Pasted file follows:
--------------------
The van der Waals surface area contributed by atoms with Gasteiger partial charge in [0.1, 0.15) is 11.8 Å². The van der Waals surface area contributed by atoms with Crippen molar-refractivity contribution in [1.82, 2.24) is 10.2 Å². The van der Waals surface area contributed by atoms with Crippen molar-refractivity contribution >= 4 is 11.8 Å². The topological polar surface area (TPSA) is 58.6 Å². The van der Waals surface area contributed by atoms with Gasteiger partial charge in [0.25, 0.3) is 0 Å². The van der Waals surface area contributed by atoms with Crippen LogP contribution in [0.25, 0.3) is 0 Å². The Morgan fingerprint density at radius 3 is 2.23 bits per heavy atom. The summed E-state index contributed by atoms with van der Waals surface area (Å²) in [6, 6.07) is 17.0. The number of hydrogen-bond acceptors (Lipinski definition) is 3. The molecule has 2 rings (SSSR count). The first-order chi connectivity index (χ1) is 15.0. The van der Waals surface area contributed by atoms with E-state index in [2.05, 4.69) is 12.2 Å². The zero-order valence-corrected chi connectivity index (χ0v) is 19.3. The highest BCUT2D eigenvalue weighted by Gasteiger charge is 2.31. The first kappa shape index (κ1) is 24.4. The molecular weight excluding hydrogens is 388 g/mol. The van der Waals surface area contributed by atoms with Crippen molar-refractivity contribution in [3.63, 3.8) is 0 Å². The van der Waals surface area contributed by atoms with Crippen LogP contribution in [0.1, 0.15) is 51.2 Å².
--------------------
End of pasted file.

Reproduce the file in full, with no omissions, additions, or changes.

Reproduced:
The van der Waals surface area contributed by atoms with Gasteiger partial charge in [0.1, 0.15) is 11.8 Å². The van der Waals surface area contributed by atoms with Crippen molar-refractivity contribution in [1.82, 2.24) is 10.2 Å². The van der Waals surface area contributed by atoms with Crippen molar-refractivity contribution >= 4 is 11.8 Å². The topological polar surface area (TPSA) is 58.6 Å². The van der Waals surface area contributed by atoms with Gasteiger partial charge in [0.25, 0.3) is 0 Å². The van der Waals surface area contributed by atoms with Crippen LogP contribution in [0.25, 0.3) is 0 Å². The Morgan fingerprint density at radius 3 is 2.23 bits per heavy atom. The summed E-state index contributed by atoms with van der Waals surface area (Å²) in [6, 6.07) is 17.0. The number of hydrogen-bond acceptors (Lipinski definition) is 3. The molecule has 2 rings (SSSR count). The first-order chi connectivity index (χ1) is 15.0. The van der Waals surface area contributed by atoms with E-state index in [2.05, 4.69) is 12.2 Å². The zero-order valence-corrected chi connectivity index (χ0v) is 19.3. The highest BCUT2D eigenvalue weighted by Gasteiger charge is 2.31. The first kappa shape index (κ1) is 24.4. The molecular weight excluding hydrogens is 388 g/mol. The van der Waals surface area contributed by atoms with Crippen molar-refractivity contribution in [3.63, 3.8) is 0 Å². The van der Waals surface area contributed by atoms with Crippen LogP contribution in [0.1, 0.15) is 51.2 Å².